13 Heresy in the flesh: Gottschalk of Orbais and the predestination controversy in the archdiocese of Rheims Matthew Bryan Gillis The controversy over divine predestination hit the archdiocese of Rheims like an unforeseen storm in late 848 and troubled the region repeatedly through the 850s.1 The origin of this conflict was the missionary priest Gottschalk of Orbais, whose interpretation of Augustine’s teachings on predestination caused scandal first in Italy and then in the eastern Frankish realm. Emphasising the utter sinfulness of humanity and the need to

in Hincmar of Rheims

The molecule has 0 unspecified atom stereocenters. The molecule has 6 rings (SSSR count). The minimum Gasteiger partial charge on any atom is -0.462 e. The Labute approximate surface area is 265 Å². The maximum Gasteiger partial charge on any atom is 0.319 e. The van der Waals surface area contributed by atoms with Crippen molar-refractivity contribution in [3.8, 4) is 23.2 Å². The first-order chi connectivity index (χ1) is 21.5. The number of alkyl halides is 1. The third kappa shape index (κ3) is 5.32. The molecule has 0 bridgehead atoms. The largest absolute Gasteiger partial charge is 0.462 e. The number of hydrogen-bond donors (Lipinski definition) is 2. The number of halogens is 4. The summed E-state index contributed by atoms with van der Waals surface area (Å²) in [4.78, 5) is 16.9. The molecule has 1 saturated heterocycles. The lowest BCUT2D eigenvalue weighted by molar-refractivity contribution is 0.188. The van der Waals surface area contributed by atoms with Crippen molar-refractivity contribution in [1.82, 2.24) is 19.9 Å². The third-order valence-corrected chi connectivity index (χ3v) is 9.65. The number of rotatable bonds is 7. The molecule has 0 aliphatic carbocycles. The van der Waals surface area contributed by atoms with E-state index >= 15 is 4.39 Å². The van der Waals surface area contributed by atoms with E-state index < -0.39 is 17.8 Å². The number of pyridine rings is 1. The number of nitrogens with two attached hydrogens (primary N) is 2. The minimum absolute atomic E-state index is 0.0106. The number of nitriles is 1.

This book is about the rise of Christian dualism and its influence in the Byzantine world. Before the seventh century there had been dualist religions like Gnosticism and Manichaeism which contained Christian elements, but they were theosophical movements, based on myths which were not Christian, although they could be interpreted in a Christian sense. The Christian dualism preached by Constantine of Mananalis in the mid-seventh century was truly Christian because it was based on the authority of the New Testament alone. Christian dualism began with Constantine of Mananalis who lived in the reign of Constans II, and the Byzantine Empire ended with the conquest of Constantinople by the Sultan Mehmet II in 1453. The book focuses on two areas of Christian dualism. The first is the Tondrakian movement in Armenia, which appears to be cognate with, but not identical to, Paulicianism. Superficially Bogomilism seemed to have a good deal in common with Paulicianism. The second area which the authors have only dealt with in a limited way is Bosnia, which though on the frontiers of the Byzantine world was not part of it. Tefrice became a refuge for Paulicians who were persecuted in the Byzantine Empire, and Carbeas is said also to have offered attractive terms to non-Paulician Byzantines who would come and settle in this dangerous frontier zone.